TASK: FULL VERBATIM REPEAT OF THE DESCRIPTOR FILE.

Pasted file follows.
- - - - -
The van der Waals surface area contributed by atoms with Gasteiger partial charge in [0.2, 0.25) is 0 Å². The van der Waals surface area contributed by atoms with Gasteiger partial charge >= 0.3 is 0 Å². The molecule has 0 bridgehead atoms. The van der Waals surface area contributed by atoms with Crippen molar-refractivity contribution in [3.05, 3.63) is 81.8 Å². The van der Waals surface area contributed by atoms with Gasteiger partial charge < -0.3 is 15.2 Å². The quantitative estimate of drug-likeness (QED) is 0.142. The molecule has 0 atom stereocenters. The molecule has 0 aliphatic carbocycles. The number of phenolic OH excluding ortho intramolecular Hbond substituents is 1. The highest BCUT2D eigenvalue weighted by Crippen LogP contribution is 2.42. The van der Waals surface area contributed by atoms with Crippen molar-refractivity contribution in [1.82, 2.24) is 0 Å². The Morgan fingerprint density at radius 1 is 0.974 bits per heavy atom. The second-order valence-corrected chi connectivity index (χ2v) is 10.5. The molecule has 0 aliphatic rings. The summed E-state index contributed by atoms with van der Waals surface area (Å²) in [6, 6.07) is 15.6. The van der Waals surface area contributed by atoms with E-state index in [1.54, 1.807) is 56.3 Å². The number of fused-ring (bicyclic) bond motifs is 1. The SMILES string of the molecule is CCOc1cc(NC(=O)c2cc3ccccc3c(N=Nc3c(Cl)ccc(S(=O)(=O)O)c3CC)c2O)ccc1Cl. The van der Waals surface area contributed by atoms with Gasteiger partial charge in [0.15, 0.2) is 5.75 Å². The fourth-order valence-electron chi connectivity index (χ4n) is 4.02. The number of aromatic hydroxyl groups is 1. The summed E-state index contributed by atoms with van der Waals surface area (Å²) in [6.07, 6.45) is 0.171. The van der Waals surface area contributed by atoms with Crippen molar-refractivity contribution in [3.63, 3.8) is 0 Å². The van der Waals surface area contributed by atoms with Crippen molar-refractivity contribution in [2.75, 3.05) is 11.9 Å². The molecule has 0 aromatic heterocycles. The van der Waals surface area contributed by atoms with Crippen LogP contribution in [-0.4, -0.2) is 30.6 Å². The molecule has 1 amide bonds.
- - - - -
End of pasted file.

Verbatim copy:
The van der Waals surface area contributed by atoms with Gasteiger partial charge in [0.2, 0.25) is 0 Å². The van der Waals surface area contributed by atoms with Gasteiger partial charge >= 0.3 is 0 Å². The molecule has 0 bridgehead atoms. The van der Waals surface area contributed by atoms with Crippen molar-refractivity contribution in [3.05, 3.63) is 81.8 Å². The van der Waals surface area contributed by atoms with Gasteiger partial charge < -0.3 is 15.2 Å². The quantitative estimate of drug-likeness (QED) is 0.142. The molecule has 0 atom stereocenters. The molecule has 0 aliphatic carbocycles. The number of phenolic OH excluding ortho intramolecular Hbond substituents is 1. The highest BCUT2D eigenvalue weighted by Crippen LogP contribution is 2.42. The van der Waals surface area contributed by atoms with Crippen molar-refractivity contribution in [1.82, 2.24) is 0 Å². The Morgan fingerprint density at radius 1 is 0.974 bits per heavy atom. The second-order valence-corrected chi connectivity index (χ2v) is 10.5. The molecule has 0 aliphatic rings. The summed E-state index contributed by atoms with van der Waals surface area (Å²) in [6, 6.07) is 15.6. The van der Waals surface area contributed by atoms with E-state index in [1.54, 1.807) is 56.3 Å². The number of fused-ring (bicyclic) bond motifs is 1. The SMILES string of the molecule is CCOc1cc(NC(=O)c2cc3ccccc3c(N=Nc3c(Cl)ccc(S(=O)(=O)O)c3CC)c2O)ccc1Cl. The van der Waals surface area contributed by atoms with Gasteiger partial charge in [0.15, 0.2) is 5.75 Å². The fourth-order valence-electron chi connectivity index (χ4n) is 4.02. The number of aromatic hydroxyl groups is 1. The summed E-state index contributed by atoms with van der Waals surface area (Å²) in [6.07, 6.45) is 0.171. The van der Waals surface area contributed by atoms with Crippen molar-refractivity contribution in [3.63, 3.8) is 0 Å². The van der Waals surface area contributed by atoms with Crippen molar-refractivity contribution in [2.75, 3.05) is 11.9 Å². The molecule has 0 aromatic heterocycles. The van der Waals surface area contributed by atoms with Crippen LogP contribution in [-0.4, -0.2) is 30.6 Å². The molecule has 1 amide bonds.